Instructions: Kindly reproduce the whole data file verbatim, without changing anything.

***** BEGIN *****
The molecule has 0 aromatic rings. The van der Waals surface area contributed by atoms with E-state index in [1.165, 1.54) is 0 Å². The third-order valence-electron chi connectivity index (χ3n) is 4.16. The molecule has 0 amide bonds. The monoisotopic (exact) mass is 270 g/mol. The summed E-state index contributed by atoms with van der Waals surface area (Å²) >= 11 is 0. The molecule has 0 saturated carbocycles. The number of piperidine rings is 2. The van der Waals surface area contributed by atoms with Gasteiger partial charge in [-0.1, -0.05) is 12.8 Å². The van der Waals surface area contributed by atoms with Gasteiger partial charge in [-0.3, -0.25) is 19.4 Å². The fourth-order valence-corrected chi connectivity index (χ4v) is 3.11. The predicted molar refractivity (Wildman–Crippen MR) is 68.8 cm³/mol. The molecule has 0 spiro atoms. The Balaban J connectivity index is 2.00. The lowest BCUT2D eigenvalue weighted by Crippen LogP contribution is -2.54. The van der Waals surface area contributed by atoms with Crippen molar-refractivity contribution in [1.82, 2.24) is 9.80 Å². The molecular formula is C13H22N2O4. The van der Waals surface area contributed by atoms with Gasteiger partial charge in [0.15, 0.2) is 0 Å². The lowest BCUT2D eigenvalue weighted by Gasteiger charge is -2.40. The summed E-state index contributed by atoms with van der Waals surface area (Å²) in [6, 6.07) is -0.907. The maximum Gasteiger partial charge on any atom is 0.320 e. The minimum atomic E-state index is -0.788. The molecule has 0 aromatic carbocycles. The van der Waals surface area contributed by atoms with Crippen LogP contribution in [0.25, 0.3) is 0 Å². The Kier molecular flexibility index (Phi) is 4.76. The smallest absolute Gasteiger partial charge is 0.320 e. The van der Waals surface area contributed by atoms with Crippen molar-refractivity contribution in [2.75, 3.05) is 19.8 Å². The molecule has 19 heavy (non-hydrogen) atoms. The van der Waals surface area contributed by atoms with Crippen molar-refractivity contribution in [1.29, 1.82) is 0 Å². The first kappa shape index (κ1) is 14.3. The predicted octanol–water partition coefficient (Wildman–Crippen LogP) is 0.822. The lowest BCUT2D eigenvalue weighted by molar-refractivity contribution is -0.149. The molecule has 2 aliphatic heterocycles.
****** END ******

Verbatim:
The molecule has 0 aromatic rings. The van der Waals surface area contributed by atoms with E-state index in [1.165, 1.54) is 0 Å². The third-order valence-electron chi connectivity index (χ3n) is 4.16. The molecule has 0 amide bonds. The monoisotopic (exact) mass is 270 g/mol. The summed E-state index contributed by atoms with van der Waals surface area (Å²) >= 11 is 0. The molecule has 0 saturated carbocycles. The number of piperidine rings is 2. The van der Waals surface area contributed by atoms with Gasteiger partial charge in [-0.1, -0.05) is 12.8 Å². The van der Waals surface area contributed by atoms with Gasteiger partial charge in [-0.3, -0.25) is 19.4 Å². The fourth-order valence-corrected chi connectivity index (χ4v) is 3.11. The predicted molar refractivity (Wildman–Crippen MR) is 68.8 cm³/mol. The molecule has 0 spiro atoms. The Balaban J connectivity index is 2.00. The lowest BCUT2D eigenvalue weighted by Crippen LogP contribution is -2.54. The van der Waals surface area contributed by atoms with Crippen molar-refractivity contribution in [1.82, 2.24) is 9.80 Å². The molecular formula is C13H22N2O4. The van der Waals surface area contributed by atoms with Gasteiger partial charge in [0.15, 0.2) is 0 Å². The lowest BCUT2D eigenvalue weighted by Gasteiger charge is -2.40. The summed E-state index contributed by atoms with van der Waals surface area (Å²) in [6, 6.07) is -0.907. The maximum Gasteiger partial charge on any atom is 0.320 e. The minimum atomic E-state index is -0.788. The molecule has 0 aromatic carbocycles. The van der Waals surface area contributed by atoms with Crippen LogP contribution in [0.25, 0.3) is 0 Å². The Kier molecular flexibility index (Phi) is 4.76. The smallest absolute Gasteiger partial charge is 0.320 e. The van der Waals surface area contributed by atoms with Crippen molar-refractivity contribution in [2.75, 3.05) is 19.8 Å². The molecule has 19 heavy (non-hydrogen) atoms. The van der Waals surface area contributed by atoms with Crippen molar-refractivity contribution in [1.29, 1.82) is 0 Å². The first kappa shape index (κ1) is 14.3. The predicted octanol–water partition coefficient (Wildman–Crippen LogP) is 0.822. The lowest BCUT2D eigenvalue weighted by molar-refractivity contribution is -0.149. The molecule has 2 aliphatic heterocycles.